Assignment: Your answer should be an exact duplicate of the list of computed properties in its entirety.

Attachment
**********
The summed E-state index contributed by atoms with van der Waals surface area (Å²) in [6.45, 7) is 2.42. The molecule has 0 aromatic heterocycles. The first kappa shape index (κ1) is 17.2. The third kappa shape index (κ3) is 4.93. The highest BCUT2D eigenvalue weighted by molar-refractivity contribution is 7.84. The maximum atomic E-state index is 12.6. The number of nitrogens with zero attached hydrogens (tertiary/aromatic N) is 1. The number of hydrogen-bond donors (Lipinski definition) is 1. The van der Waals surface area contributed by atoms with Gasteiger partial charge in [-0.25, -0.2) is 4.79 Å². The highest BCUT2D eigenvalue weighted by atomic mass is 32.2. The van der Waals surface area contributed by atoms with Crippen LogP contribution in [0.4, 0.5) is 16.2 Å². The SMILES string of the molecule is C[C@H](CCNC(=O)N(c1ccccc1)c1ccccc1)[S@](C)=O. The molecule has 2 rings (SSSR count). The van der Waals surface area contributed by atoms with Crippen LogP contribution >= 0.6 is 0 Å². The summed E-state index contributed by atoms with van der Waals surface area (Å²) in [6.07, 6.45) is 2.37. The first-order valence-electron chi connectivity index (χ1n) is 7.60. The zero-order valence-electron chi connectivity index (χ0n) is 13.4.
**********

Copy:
The summed E-state index contributed by atoms with van der Waals surface area (Å²) in [6.45, 7) is 2.42. The molecule has 0 aromatic heterocycles. The first kappa shape index (κ1) is 17.2. The third kappa shape index (κ3) is 4.93. The highest BCUT2D eigenvalue weighted by molar-refractivity contribution is 7.84. The maximum atomic E-state index is 12.6. The number of nitrogens with zero attached hydrogens (tertiary/aromatic N) is 1. The number of hydrogen-bond donors (Lipinski definition) is 1. The van der Waals surface area contributed by atoms with Gasteiger partial charge in [-0.25, -0.2) is 4.79 Å². The highest BCUT2D eigenvalue weighted by atomic mass is 32.2. The van der Waals surface area contributed by atoms with Crippen LogP contribution in [0.4, 0.5) is 16.2 Å². The SMILES string of the molecule is C[C@H](CCNC(=O)N(c1ccccc1)c1ccccc1)[S@](C)=O. The molecule has 2 rings (SSSR count). The van der Waals surface area contributed by atoms with Crippen LogP contribution >= 0.6 is 0 Å². The summed E-state index contributed by atoms with van der Waals surface area (Å²) in [6.07, 6.45) is 2.37. The first-order valence-electron chi connectivity index (χ1n) is 7.60. The zero-order valence-electron chi connectivity index (χ0n) is 13.4.